Hold a barbell in front of your thighs at arm's length. Shrug your shoulders as high as you can.
Incline Bench Press
Set an adjustable bench to a 30- to 45-degree incline and lie down on it. Squeeze the bar hard and arch your upper back. Lower the bar to the upper part of your chest, tucking your elbows close to you as it comes down.
Once the bar touches your chest, push your feet hard into the floor. Press the weight up, focusing on pushing it back toward your face. When the bar is halfway up, begin flaring your elbows outward to lock it out.
Seated Overhead Press
Seated Overhead Press
Shoulder Circuit: Repeat 5-7 times
Set a barbell on the floor, crouch down, and grab it with hands outside shoulder width. Your lower back should be in its natural arch. Explosively stand up and shrug the bar, coming up onto the balls of your feet.
As the bar rises to chest level, flip your wrists over so that your palms face the ceiling and your upper arms are parallel to the floor. Allow your knees to bend as you absorb the force of the bar at your shoulders.
Sets:4 Reps:10, 8, 6, 4
Stand with your feet a bit wider than shoulder-width apart and your toes turned slightly outward. Bend your hips back and then your knees (push them outward as you go down) to lower your body as far as you can.
Start with the barbell on the supports of a power rack at about shoulder height. Grab the bar overhand and raise your elbows until your upper arms are parallel to the floor.
Now lift the bar off the rack, letting it roll toward your fingers-as long as you keep your elbows raised, you will balance the bar. Squat as low as you can while keeping your lower back flat.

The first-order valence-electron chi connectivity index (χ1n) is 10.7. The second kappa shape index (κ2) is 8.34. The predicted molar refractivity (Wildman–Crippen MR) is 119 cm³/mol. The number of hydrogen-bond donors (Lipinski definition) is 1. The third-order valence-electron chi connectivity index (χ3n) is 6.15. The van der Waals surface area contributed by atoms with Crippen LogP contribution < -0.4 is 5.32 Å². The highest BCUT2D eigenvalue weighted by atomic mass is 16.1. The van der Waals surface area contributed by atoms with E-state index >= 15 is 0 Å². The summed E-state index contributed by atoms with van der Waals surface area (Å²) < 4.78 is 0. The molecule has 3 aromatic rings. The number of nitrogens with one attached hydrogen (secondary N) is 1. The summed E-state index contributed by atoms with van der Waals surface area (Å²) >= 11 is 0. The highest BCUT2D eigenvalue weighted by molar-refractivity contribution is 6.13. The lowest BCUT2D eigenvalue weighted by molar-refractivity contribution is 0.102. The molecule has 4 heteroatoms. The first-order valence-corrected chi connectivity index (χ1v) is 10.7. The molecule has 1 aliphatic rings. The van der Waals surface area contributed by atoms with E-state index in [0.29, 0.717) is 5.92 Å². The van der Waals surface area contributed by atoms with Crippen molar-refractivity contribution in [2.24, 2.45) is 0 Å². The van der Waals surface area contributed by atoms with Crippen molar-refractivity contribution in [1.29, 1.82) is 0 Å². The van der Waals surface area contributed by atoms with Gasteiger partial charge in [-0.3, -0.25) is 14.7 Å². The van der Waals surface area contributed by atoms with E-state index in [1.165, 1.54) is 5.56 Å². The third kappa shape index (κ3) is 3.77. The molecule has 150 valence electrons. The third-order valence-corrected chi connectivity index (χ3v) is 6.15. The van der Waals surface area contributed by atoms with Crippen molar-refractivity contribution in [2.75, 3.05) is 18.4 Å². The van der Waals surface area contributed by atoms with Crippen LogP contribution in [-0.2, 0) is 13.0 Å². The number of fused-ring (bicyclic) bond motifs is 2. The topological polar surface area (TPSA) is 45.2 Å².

Hold the bar at arm's length and let it touch the front of your thighs. Keeping your lower back in its natural arch, bend your hips back and then your knees, lowering the weight until you feel you're about to lose the arch in your lower back.
Sets:4 Reps:To Failure
Sit at a power rack with your feet shoulder-width apart and grab the bar with a slightly wider-than-shoulder-width grip. Squeeze your shoulder blades together and push your chest out.
Press the bar overhead and slightly backward so that it ends up in line with the back of your head at the top.
Two-Point Dumbbell Row
Hold a dumbbell in one hand and step forward with the opposite leg.
Bend over at the hips until your torso is parallel to the floor (keep a safe arch in your lower back). Brace your abs. Row the weight to your side.
Incline Dumbbell Press
Set an adjustable bench to a 30- to 45-degree angle and lie back against it with a dumbbell in each hand at shoulder level. Press the weights straight over your chest.
Start holding a dumbbell in each hand at shoulder level. Press the weights straight overhead.
Suspend yourself over the parallel bars of a dip station and then lower your body until your upper arms are parallel to the floor. Do not go lower.
Hold a weight plate with both hands and raise it to eye level. Rotate it counterclockwise as if you were turning a steering wheel and then rotate clockwise. That's one rep.
Medicine Ball Sit-Up
Hold a medicine ball with both hands and sit on the floor with your knees bent 90 degrees. Perform a sit-up and raise the ball straight overhead.